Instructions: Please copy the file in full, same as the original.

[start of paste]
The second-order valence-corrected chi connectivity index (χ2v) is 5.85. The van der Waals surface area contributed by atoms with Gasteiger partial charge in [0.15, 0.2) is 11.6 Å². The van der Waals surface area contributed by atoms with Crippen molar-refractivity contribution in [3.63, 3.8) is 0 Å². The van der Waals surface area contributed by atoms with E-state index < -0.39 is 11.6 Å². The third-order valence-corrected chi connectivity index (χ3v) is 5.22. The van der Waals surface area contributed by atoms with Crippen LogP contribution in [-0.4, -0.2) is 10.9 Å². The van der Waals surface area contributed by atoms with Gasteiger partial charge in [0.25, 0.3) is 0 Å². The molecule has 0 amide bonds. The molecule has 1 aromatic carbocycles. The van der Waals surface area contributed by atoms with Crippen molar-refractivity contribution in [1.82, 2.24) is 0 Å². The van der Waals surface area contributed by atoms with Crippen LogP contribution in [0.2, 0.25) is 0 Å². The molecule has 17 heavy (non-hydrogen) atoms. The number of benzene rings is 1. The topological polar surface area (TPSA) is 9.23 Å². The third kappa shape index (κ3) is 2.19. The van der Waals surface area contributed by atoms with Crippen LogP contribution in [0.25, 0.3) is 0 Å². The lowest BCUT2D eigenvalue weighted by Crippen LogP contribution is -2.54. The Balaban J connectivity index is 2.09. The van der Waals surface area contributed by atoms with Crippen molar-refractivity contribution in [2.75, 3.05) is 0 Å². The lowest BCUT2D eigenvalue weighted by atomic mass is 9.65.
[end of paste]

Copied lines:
The second-order valence-corrected chi connectivity index (χ2v) is 5.85. The van der Waals surface area contributed by atoms with Gasteiger partial charge in [0.15, 0.2) is 11.6 Å². The van der Waals surface area contributed by atoms with Crippen molar-refractivity contribution in [3.63, 3.8) is 0 Å². The van der Waals surface area contributed by atoms with E-state index < -0.39 is 11.6 Å². The third-order valence-corrected chi connectivity index (χ3v) is 5.22. The van der Waals surface area contributed by atoms with Crippen LogP contribution in [-0.4, -0.2) is 10.9 Å². The van der Waals surface area contributed by atoms with Gasteiger partial charge in [0.25, 0.3) is 0 Å². The molecule has 0 amide bonds. The molecule has 1 aromatic carbocycles. The van der Waals surface area contributed by atoms with Crippen molar-refractivity contribution in [1.82, 2.24) is 0 Å². The van der Waals surface area contributed by atoms with Crippen LogP contribution in [0.2, 0.25) is 0 Å². The molecule has 17 heavy (non-hydrogen) atoms. The number of benzene rings is 1. The topological polar surface area (TPSA) is 9.23 Å². The third kappa shape index (κ3) is 2.19. The van der Waals surface area contributed by atoms with Crippen LogP contribution in [0.25, 0.3) is 0 Å². The lowest BCUT2D eigenvalue weighted by Crippen LogP contribution is -2.54. The Balaban J connectivity index is 2.09. The van der Waals surface area contributed by atoms with Crippen molar-refractivity contribution in [2.75, 3.05) is 0 Å². The lowest BCUT2D eigenvalue weighted by atomic mass is 9.65.